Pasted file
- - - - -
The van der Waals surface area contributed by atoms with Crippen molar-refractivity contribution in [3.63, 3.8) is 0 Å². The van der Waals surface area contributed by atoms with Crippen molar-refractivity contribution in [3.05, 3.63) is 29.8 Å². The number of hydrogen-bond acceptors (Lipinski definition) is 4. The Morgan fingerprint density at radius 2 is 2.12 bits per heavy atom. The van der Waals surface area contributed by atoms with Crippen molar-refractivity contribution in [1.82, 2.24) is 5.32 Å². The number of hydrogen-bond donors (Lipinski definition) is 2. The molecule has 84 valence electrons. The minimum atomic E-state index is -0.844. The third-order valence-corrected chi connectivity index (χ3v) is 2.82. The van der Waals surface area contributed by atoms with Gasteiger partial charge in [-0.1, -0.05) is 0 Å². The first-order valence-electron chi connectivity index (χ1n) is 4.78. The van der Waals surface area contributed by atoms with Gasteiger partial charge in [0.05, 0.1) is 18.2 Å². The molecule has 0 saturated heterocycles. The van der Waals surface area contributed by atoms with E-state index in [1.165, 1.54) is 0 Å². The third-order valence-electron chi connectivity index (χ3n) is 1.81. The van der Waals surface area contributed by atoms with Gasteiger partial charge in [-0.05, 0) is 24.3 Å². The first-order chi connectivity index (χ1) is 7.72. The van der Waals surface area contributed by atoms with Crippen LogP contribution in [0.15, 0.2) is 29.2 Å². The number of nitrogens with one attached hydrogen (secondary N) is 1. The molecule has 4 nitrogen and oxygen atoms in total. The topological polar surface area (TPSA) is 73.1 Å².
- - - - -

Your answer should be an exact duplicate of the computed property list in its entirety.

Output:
The van der Waals surface area contributed by atoms with Crippen molar-refractivity contribution in [3.63, 3.8) is 0 Å². The van der Waals surface area contributed by atoms with Crippen molar-refractivity contribution in [3.05, 3.63) is 29.8 Å². The number of hydrogen-bond acceptors (Lipinski definition) is 4. The Morgan fingerprint density at radius 2 is 2.12 bits per heavy atom. The van der Waals surface area contributed by atoms with Crippen molar-refractivity contribution in [1.82, 2.24) is 5.32 Å². The number of hydrogen-bond donors (Lipinski definition) is 2. The molecule has 84 valence electrons. The minimum atomic E-state index is -0.844. The third-order valence-corrected chi connectivity index (χ3v) is 2.82. The van der Waals surface area contributed by atoms with Gasteiger partial charge in [-0.1, -0.05) is 0 Å². The first-order valence-electron chi connectivity index (χ1n) is 4.78. The van der Waals surface area contributed by atoms with Gasteiger partial charge in [0.05, 0.1) is 18.2 Å². The molecule has 0 saturated heterocycles. The van der Waals surface area contributed by atoms with E-state index in [1.165, 1.54) is 0 Å². The third-order valence-electron chi connectivity index (χ3n) is 1.81. The van der Waals surface area contributed by atoms with Gasteiger partial charge in [-0.05, 0) is 24.3 Å². The first-order chi connectivity index (χ1) is 7.72. The van der Waals surface area contributed by atoms with Crippen LogP contribution in [0.15, 0.2) is 29.2 Å². The number of nitrogens with one attached hydrogen (secondary N) is 1. The molecule has 4 nitrogen and oxygen atoms in total. The topological polar surface area (TPSA) is 73.1 Å².